Ken Revis was training to be a structural engineer, and had almost qualified, when war broke out in September 1939. He promptly enlisted and, at the age of 23, was commissioned in the Royal Engineers. Training complete, it was during the Christmas festivities of 1940, such as they were in the Army in wartime Britain, that Ken glanced at a typewritten sheet pinned to a noticeboard to discover that he had been posted to a Bomb Disposal unit.
His first device, aside from those he had seen under the watchful gaze of his instructors, came early in 1941 in the form of an unexploded 500kg German bomb. Having failed to detonate, it had buried itself in a garden only a yard or so from a footpath leading off a pleasant avenue in the East Sussex town of Hastings. ‘This is it,’ Ken remembered thinking. ‘This is the real thing.’
Despite his nerves, Ken successfully dealt with this bomb, the first of many that he faced over the coming weeks and months. While most soldiers in the United Kingdom were busy training and preparing for the coming invasion of Europe, Bomb Disposal units were engaged with their dangerous craft in which almost daily they matched their skill and nerve against the inventive genius of the German scientists.
It was at 10.00 hours on 10 September 1943, however, that, in an instant, Ken’s life irrevocably changed. While he was removing anti-invasion booby-traps from the West Pier in Brighton, something went terribly wrong. In a blinding flash, thirteen mines blew up in his face.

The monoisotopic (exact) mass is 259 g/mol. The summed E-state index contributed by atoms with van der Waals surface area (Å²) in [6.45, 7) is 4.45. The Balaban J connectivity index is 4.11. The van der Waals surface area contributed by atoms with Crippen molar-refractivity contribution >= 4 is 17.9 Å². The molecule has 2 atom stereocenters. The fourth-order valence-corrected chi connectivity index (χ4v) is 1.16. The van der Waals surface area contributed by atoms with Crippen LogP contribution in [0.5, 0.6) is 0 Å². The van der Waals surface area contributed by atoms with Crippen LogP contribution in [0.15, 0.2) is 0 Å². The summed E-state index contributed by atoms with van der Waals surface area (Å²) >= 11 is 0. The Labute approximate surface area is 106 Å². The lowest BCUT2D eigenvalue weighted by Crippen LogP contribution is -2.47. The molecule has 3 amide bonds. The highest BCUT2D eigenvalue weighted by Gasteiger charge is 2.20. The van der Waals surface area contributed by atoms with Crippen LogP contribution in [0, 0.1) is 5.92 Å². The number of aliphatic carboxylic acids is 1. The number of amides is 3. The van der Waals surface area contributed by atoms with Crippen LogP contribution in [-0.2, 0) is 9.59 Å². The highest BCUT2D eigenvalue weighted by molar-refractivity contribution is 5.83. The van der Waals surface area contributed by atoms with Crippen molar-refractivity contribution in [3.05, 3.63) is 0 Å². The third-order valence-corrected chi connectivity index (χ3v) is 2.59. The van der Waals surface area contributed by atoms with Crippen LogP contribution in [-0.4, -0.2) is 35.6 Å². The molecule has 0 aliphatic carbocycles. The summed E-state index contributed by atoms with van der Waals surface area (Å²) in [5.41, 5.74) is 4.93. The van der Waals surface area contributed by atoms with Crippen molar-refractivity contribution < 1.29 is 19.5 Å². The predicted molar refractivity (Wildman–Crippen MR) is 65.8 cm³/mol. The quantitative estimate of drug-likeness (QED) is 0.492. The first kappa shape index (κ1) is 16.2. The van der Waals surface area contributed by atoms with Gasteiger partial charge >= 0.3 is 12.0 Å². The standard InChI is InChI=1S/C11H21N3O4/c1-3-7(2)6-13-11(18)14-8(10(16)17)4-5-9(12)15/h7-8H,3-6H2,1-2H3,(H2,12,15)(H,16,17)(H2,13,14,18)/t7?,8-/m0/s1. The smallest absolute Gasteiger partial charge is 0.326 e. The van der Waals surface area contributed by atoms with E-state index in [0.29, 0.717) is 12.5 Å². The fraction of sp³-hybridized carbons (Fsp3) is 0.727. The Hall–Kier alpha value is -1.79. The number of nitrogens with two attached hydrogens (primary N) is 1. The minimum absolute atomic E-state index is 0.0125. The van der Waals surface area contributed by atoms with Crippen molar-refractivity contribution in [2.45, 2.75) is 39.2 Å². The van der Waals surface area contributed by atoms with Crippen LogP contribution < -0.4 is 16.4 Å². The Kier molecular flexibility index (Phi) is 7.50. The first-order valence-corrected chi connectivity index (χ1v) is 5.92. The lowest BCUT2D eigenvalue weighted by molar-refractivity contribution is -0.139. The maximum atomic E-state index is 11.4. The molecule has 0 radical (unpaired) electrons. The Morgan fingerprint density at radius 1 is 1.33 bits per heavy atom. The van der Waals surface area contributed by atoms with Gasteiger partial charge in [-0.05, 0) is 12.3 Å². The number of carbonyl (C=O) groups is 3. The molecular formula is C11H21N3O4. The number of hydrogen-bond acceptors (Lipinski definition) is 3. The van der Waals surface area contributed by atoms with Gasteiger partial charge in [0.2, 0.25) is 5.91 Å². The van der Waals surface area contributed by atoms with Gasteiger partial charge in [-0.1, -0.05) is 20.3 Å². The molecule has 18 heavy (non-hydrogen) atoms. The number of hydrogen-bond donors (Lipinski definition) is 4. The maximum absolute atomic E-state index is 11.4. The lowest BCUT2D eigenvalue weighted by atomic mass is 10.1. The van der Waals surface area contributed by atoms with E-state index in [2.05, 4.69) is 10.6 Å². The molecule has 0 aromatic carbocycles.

After immediate first aid, the mangled body of Ken Revis was rushed to East Grinstead Hospital, home of the renowned plastic surgeon Sir Archibald McIndoe. It was the start of the long, hard trail that lay in front of him, for it required no less than twenty skilled reconstructive operations to rebuild Ken’s shattered face and body. But despite all the surgeons' best efforts, Ken’s sight could not be saved. Aside from the traumatic injuries he had suffered, he now had to deal with complete blindness.
In this moving biography, John Frayn Turner reveals the remarkable individual who was Ken Revis, exploring the many, and very different, challenges that he faced before and after the disaster on 10 September 1943. As Lieutenant-General Sir Brian Horrocks once remarked, ‘Courage and determination are the two outstanding qualities that emerge from this remarkable story’.